Further, the "basic solutions" to this differential equation - by which I mean those $f : V \to \mathbb{R}$ that just decay with time but don't change their "shape" - are the eigenvectors of the matrix $L$; i.e., the functions such that $L f = \lambda f$ for some constant $\lambda$. On the discrete cube, it's easy to check that the $2^n$ parity functions are all eigenvectors, and since they are linearly independent in a space of dimension $2^n$, linear algebra tells us this is all of them.

I'm not sure if there's a more principled way to derive the fact that the parity functions are the eigenvectors of $L$, as opposed to just observing that they are and that they are sufficient in number. Maybe someone can figure this out.

For way more on this than you might want to know, see this paper by Bobkov and Tetali. It can be hard reading, but you might want to at least check that the quantity $\mathcal{E}(f,f)$ they introduce on line 4 is our "energy" $\mathbb{I}(f)$, up to a constant. (Indeed, $\mathcal{E}$ stands for "energy" in their paper.)

Given a graph $G = (V,E)$, its Lapalacian $L$ is usually defined to be the $V \times V$ symmetric matrix that has a $-1$ in entries $(i,j)$ and $(j,i)$ when this is an edge, deg($v$) in the $(v,v)$ diagonal entry, and zeroes elsewhere.

In our case we considered the discrete cube, $G$, with $V = \{-1,1\}^n$ and $(x,y) \in E$ iff $x$ and $y$ have Hamming distance 1.

You can see now that the diffusion equation I gave in Lecture 1 says that for functions $f : V \to \mathbb{R}$, the rate of change of $f(x)$ with respect to time is defined to be $(-1/2)L f$. (The factor $-1$ is important here, but the factor $1/2$ is not; it just slows down time by a factor of $2$.) The same diffusion process can be set up for any graph.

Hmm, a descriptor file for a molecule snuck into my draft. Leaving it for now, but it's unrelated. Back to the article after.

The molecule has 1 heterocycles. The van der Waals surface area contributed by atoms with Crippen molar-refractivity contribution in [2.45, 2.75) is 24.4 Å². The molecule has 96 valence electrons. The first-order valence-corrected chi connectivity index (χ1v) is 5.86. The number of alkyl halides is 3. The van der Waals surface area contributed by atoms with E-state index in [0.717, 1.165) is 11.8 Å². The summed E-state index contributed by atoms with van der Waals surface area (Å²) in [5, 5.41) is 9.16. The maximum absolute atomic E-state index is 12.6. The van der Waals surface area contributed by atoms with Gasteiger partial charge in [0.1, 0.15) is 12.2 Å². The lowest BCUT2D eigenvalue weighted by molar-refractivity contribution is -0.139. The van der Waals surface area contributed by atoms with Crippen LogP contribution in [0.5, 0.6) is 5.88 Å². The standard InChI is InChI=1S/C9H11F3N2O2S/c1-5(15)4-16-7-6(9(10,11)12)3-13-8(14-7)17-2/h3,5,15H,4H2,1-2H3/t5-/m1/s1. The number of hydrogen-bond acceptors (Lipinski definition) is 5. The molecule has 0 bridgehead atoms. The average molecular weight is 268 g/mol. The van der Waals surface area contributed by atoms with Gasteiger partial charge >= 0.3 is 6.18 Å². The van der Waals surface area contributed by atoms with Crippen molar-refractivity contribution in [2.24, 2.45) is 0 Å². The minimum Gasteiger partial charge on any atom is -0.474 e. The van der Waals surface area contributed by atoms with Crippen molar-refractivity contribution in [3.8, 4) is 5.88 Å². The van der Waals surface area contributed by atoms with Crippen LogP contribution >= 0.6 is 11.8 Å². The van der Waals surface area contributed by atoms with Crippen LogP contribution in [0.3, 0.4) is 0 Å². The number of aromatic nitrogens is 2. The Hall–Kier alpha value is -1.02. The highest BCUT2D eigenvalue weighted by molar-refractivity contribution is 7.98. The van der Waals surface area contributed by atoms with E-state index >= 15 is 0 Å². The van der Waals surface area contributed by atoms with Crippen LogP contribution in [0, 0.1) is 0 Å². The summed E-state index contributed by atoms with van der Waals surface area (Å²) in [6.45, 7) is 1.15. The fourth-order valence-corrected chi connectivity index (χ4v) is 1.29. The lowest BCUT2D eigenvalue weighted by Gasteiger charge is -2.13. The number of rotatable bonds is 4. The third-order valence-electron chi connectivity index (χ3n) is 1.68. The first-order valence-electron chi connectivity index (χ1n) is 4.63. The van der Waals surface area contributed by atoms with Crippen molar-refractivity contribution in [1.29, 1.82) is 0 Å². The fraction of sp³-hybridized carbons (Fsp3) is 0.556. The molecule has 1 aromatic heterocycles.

Further, the "basic solutions" to this differential equation - by which I mean those $f : V \to \mathbb{R}$ that just decay with time but don't change their "shape" - are the eigenvectors of the matrix $L$; i.e., the functions such that $L f = \lambda f$ for some constant $\lambda$. On the discrete cube, it's easy to check that the $2^n$ parity functions are all eigenvectors, and since they are linearly independent in a space of dimension $2^n$, linear algebra tells us this is all of them.

I'm not sure if there's a more principled way to derive the fact that the parity functions are the eigenvectors of $L$, as opposed to just observing that they are and that they are sufficient in number. Maybe someone can figure this out.

For way more on this than you might want to know, see this paper by Bobkov and Tetali. It can be hard reading, but you might want to at least check that the quantity $\mathcal{E}(f,f)$ they introduce on line 4 is our "energy" $\mathbb{I}(f)$, up to a constant. (Indeed, $\mathcal{E}$ stands for "energy" in their paper.)

## Thursday, January 18, 2007

### Voting with real numbers

In a comment, Yi suggested that voters use real numbers, say, in [-1,1]. This raises a number of interesting questions. Are our voting schemes now $f : [-1,1]^n \rightarrow \{-1,1\}$? Presumably here a vote of -1 means you really really like candidate -1, a vote of .9 means you really like candidate 1, a vote of .01 means you are basically indifferent with a very slight preference towards candidate 1, etc. (It's a bit like rating the candidates on the Hot Or Not scale.)

In some cases (where $f$ can be expressed as a multilinear polynomial) this is basically the same as usual voting; one can just have the voting machine convert a vote of $y$ to a random vote from $\{-1,1\}$ chosen to have expectation $y$. But in other cases it's not the same.

The KKL theorem can be extended (with an appropriate new definition of "influence") to the case of functions $f : [-1,1]^n \to \{-1,1\}$, but certain corollaries cease to hold. We may see this result in the class; it's by "BKKKL" -- the B is Fields Medalist is Jean Bourgain and the extra K is Yitzhak Katznelson.